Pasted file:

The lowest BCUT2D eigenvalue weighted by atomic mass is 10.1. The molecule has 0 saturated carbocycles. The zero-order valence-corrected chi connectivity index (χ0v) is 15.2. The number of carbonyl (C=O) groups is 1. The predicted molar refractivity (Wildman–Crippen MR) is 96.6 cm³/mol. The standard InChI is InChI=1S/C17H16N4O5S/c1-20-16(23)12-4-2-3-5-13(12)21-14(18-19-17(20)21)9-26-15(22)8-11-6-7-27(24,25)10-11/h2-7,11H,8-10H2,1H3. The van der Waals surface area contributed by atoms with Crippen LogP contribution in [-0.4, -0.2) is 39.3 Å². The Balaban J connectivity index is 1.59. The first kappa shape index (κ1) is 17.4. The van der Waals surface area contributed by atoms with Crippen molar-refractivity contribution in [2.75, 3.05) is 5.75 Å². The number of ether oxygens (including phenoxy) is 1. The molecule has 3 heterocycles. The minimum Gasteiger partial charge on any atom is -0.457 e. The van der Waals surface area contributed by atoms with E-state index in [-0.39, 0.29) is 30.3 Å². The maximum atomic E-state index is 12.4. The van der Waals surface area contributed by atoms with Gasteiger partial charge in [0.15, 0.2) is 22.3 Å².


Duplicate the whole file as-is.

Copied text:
The lowest BCUT2D eigenvalue weighted by atomic mass is 10.1. The molecule has 0 saturated carbocycles. The zero-order valence-corrected chi connectivity index (χ0v) is 15.2. The number of carbonyl (C=O) groups is 1. The predicted molar refractivity (Wildman–Crippen MR) is 96.6 cm³/mol. The standard InChI is InChI=1S/C17H16N4O5S/c1-20-16(23)12-4-2-3-5-13(12)21-14(18-19-17(20)21)9-26-15(22)8-11-6-7-27(24,25)10-11/h2-7,11H,8-10H2,1H3. The van der Waals surface area contributed by atoms with Crippen LogP contribution in [-0.4, -0.2) is 39.3 Å². The Balaban J connectivity index is 1.59. The first kappa shape index (κ1) is 17.4. The van der Waals surface area contributed by atoms with Crippen molar-refractivity contribution in [2.75, 3.05) is 5.75 Å². The number of ether oxygens (including phenoxy) is 1. The molecule has 3 heterocycles. The minimum Gasteiger partial charge on any atom is -0.457 e. The van der Waals surface area contributed by atoms with E-state index in [-0.39, 0.29) is 30.3 Å². The maximum atomic E-state index is 12.4. The van der Waals surface area contributed by atoms with Gasteiger partial charge in [0.15, 0.2) is 22.3 Å².